Many time management experts advise planning the night before, but I’ve found this way of operating to be partially flawed. You’re relying on your ability to sit down and remember everything that you want to do at a point in the day when you’re probably most tired.

Instead, try this system:

Whenever you get given something to do that doesn’t genuinely merit a same day response, put it on your list for the next day that you think you’ll have some time.

For example;

  • Monday - task or project appears in your life. Write it down in your daily planner under ‘Tuesday’
  • Tuesday - start and/or complete task or project (depending on urgency).

What you’ll end up with is a finite list of things to work on.

But what happens when you know Tuesday will be no good because you’ll have no unscheduled time?

Simple.. shunt it to Wednesday, or the next available day you’ll have some time.

Not every day is the same.

Many scheduled tasks and events tend to be organized on a seven day basis, so use a weekly planner to help you decide what to do when.

By the way, any planning is better than none. If there are occasions when you don’t plan until the day itself, it’s still well worth doing. Even scribbling a few things down on some scrap paper provides a sense of purpose that your memory can’t match.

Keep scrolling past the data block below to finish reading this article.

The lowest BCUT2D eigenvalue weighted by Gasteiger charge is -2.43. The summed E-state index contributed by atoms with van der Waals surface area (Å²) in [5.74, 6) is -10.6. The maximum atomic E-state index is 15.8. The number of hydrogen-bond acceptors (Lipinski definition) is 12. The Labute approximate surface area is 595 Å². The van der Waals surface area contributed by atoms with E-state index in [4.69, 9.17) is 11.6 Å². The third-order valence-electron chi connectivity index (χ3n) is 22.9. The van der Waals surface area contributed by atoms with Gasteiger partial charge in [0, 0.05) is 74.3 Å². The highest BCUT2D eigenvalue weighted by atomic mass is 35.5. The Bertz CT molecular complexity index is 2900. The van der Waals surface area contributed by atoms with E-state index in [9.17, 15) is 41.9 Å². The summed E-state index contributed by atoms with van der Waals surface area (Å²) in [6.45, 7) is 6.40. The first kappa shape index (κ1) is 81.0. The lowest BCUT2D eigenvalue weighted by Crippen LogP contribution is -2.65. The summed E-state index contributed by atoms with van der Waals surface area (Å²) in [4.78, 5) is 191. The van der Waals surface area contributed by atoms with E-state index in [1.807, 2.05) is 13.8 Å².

Organize your tasks into your available time

Earlier, I said ‘partially’ because planning the night before does have its uses. Once you know what you have to do, taking a few minutes to organize what to do, when to do it, and for how long, is an essential exercise for knowing how to plan your day.

Using the example above, let’s say you have a list of 11 things to do in your 2.5 hours.

Try time boxing each one of those things. Give each one a chunk of time according to the urgency it warrants (everything matters, otherwise you wouldn’t have written it down). The point is to do something about everything on your list, because it’s all important.

This takes practice and a degree of self-discipline, particularly when you start a task and get into the flow with it.